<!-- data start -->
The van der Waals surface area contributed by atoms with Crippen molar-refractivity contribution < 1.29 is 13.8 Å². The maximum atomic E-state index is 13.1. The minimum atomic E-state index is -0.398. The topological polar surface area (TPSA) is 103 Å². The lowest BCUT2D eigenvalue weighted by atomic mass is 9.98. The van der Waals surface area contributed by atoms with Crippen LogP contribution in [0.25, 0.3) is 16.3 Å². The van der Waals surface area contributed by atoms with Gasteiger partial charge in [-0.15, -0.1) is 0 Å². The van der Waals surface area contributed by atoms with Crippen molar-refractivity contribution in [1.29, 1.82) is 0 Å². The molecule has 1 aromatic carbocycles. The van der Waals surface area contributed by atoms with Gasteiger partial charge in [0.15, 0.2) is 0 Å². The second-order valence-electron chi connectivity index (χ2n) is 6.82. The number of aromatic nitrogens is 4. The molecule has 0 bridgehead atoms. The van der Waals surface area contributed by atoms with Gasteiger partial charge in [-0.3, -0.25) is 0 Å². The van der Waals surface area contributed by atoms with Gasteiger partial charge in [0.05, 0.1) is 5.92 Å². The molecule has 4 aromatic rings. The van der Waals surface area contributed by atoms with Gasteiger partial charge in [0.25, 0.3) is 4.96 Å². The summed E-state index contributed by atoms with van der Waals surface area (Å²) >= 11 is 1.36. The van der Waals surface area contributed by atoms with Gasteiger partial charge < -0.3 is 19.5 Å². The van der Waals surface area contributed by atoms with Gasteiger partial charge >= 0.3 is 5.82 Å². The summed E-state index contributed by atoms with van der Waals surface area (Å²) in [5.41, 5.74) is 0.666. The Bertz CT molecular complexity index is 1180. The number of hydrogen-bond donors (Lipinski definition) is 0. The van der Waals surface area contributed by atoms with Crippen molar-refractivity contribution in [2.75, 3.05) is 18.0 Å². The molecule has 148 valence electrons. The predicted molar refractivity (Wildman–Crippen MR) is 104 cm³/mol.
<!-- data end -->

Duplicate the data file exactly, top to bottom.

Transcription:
The van der Waals surface area contributed by atoms with Crippen molar-refractivity contribution < 1.29 is 13.8 Å². The maximum atomic E-state index is 13.1. The minimum atomic E-state index is -0.398. The topological polar surface area (TPSA) is 103 Å². The lowest BCUT2D eigenvalue weighted by atomic mass is 9.98. The van der Waals surface area contributed by atoms with Crippen LogP contribution in [0.25, 0.3) is 16.3 Å². The van der Waals surface area contributed by atoms with Gasteiger partial charge in [-0.15, -0.1) is 0 Å². The van der Waals surface area contributed by atoms with Crippen molar-refractivity contribution in [1.29, 1.82) is 0 Å². The molecule has 1 aromatic carbocycles. The van der Waals surface area contributed by atoms with Gasteiger partial charge in [0.15, 0.2) is 0 Å². The second-order valence-electron chi connectivity index (χ2n) is 6.82. The number of aromatic nitrogens is 4. The molecule has 0 bridgehead atoms. The van der Waals surface area contributed by atoms with Gasteiger partial charge in [-0.3, -0.25) is 0 Å². The van der Waals surface area contributed by atoms with Gasteiger partial charge in [0.05, 0.1) is 5.92 Å². The molecule has 4 aromatic rings. The van der Waals surface area contributed by atoms with Gasteiger partial charge in [0.25, 0.3) is 4.96 Å². The summed E-state index contributed by atoms with van der Waals surface area (Å²) >= 11 is 1.36. The van der Waals surface area contributed by atoms with Gasteiger partial charge < -0.3 is 19.5 Å². The van der Waals surface area contributed by atoms with Gasteiger partial charge >= 0.3 is 5.82 Å². The summed E-state index contributed by atoms with van der Waals surface area (Å²) in [5.41, 5.74) is 0.666. The Bertz CT molecular complexity index is 1180. The number of hydrogen-bond donors (Lipinski definition) is 0. The van der Waals surface area contributed by atoms with Crippen molar-refractivity contribution in [2.75, 3.05) is 18.0 Å². The molecule has 148 valence electrons. The predicted molar refractivity (Wildman–Crippen MR) is 104 cm³/mol.